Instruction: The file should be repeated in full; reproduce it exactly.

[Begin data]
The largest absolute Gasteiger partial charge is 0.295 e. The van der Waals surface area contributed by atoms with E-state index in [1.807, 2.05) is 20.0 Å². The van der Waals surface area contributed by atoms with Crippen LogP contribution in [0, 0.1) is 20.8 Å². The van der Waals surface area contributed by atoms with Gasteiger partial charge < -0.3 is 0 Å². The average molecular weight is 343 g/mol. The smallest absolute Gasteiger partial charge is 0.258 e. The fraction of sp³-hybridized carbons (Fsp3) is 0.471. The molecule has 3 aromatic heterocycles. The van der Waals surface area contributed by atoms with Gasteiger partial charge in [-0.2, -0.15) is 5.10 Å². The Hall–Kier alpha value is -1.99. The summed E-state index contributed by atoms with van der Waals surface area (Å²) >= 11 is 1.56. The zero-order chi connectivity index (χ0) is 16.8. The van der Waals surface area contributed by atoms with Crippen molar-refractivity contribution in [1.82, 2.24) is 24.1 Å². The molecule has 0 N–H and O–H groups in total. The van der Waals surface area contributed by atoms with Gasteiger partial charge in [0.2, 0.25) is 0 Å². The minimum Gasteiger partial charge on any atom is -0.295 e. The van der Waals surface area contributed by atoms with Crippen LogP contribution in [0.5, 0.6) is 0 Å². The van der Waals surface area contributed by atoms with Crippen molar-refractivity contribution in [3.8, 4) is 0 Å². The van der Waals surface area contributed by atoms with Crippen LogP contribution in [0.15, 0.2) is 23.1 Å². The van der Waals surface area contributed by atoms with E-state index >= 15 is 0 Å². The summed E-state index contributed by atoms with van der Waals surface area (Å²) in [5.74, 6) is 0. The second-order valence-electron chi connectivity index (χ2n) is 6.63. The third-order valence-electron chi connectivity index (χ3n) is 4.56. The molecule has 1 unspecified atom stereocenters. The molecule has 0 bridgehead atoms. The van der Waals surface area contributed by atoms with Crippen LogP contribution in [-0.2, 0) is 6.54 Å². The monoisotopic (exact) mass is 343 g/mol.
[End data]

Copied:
The largest absolute Gasteiger partial charge is 0.295 e. The van der Waals surface area contributed by atoms with E-state index in [1.807, 2.05) is 20.0 Å². The van der Waals surface area contributed by atoms with Crippen LogP contribution in [0, 0.1) is 20.8 Å². The van der Waals surface area contributed by atoms with Gasteiger partial charge < -0.3 is 0 Å². The average molecular weight is 343 g/mol. The smallest absolute Gasteiger partial charge is 0.258 e. The fraction of sp³-hybridized carbons (Fsp3) is 0.471. The molecule has 3 aromatic heterocycles. The van der Waals surface area contributed by atoms with Gasteiger partial charge in [-0.2, -0.15) is 5.10 Å². The Hall–Kier alpha value is -1.99. The summed E-state index contributed by atoms with van der Waals surface area (Å²) >= 11 is 1.56. The zero-order chi connectivity index (χ0) is 16.8. The van der Waals surface area contributed by atoms with Crippen molar-refractivity contribution in [1.82, 2.24) is 24.1 Å². The molecule has 0 N–H and O–H groups in total. The van der Waals surface area contributed by atoms with Gasteiger partial charge in [0.2, 0.25) is 0 Å². The minimum Gasteiger partial charge on any atom is -0.295 e. The van der Waals surface area contributed by atoms with Crippen LogP contribution in [0.5, 0.6) is 0 Å². The van der Waals surface area contributed by atoms with Crippen molar-refractivity contribution in [3.8, 4) is 0 Å². The van der Waals surface area contributed by atoms with Crippen LogP contribution in [0.15, 0.2) is 23.1 Å². The van der Waals surface area contributed by atoms with E-state index >= 15 is 0 Å². The summed E-state index contributed by atoms with van der Waals surface area (Å²) in [5.74, 6) is 0. The second-order valence-electron chi connectivity index (χ2n) is 6.63. The third-order valence-electron chi connectivity index (χ3n) is 4.56. The molecule has 1 unspecified atom stereocenters. The molecule has 0 bridgehead atoms. The van der Waals surface area contributed by atoms with Crippen LogP contribution in [-0.2, 0) is 6.54 Å². The monoisotopic (exact) mass is 343 g/mol.